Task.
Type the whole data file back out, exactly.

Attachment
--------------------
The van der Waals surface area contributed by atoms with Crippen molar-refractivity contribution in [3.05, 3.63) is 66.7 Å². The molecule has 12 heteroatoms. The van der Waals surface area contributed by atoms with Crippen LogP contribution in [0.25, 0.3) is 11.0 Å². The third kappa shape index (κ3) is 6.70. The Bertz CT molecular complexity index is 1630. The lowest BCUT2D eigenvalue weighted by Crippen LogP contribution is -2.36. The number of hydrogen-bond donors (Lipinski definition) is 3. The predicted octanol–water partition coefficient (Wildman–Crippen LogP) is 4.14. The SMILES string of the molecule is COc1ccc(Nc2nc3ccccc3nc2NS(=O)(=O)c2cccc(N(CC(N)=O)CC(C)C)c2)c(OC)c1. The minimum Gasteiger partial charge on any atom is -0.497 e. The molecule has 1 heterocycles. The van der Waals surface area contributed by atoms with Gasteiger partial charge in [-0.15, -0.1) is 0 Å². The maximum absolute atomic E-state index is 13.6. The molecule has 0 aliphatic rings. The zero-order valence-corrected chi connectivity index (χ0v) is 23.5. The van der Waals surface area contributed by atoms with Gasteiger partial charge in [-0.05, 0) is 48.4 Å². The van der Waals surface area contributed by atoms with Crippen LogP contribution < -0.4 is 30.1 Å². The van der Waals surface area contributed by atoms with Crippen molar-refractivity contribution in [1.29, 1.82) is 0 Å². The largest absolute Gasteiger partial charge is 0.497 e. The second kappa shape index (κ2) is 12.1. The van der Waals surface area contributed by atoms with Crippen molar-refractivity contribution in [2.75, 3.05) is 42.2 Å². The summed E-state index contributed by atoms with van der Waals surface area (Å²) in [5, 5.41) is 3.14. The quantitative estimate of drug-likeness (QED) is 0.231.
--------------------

The van der Waals surface area contributed by atoms with Crippen molar-refractivity contribution in [3.05, 3.63) is 66.7 Å². The molecule has 12 heteroatoms. The van der Waals surface area contributed by atoms with Crippen LogP contribution in [0.25, 0.3) is 11.0 Å². The third kappa shape index (κ3) is 6.70. The Bertz CT molecular complexity index is 1630. The lowest BCUT2D eigenvalue weighted by Crippen LogP contribution is -2.36. The number of hydrogen-bond donors (Lipinski definition) is 3. The predicted octanol–water partition coefficient (Wildman–Crippen LogP) is 4.14. The SMILES string of the molecule is COc1ccc(Nc2nc3ccccc3nc2NS(=O)(=O)c2cccc(N(CC(N)=O)CC(C)C)c2)c(OC)c1. The minimum Gasteiger partial charge on any atom is -0.497 e. The molecule has 1 heterocycles. The van der Waals surface area contributed by atoms with Gasteiger partial charge in [-0.15, -0.1) is 0 Å². The maximum absolute atomic E-state index is 13.6. The molecule has 0 aliphatic rings. The zero-order valence-corrected chi connectivity index (χ0v) is 23.5. The van der Waals surface area contributed by atoms with Gasteiger partial charge in [-0.05, 0) is 48.4 Å². The van der Waals surface area contributed by atoms with Crippen LogP contribution < -0.4 is 30.1 Å². The van der Waals surface area contributed by atoms with Crippen molar-refractivity contribution in [1.29, 1.82) is 0 Å². The largest absolute Gasteiger partial charge is 0.497 e. The second kappa shape index (κ2) is 12.1. The van der Waals surface area contributed by atoms with Crippen molar-refractivity contribution in [2.75, 3.05) is 42.2 Å². The summed E-state index contributed by atoms with van der Waals surface area (Å²) in [5, 5.41) is 3.14. The quantitative estimate of drug-likeness (QED) is 0.231.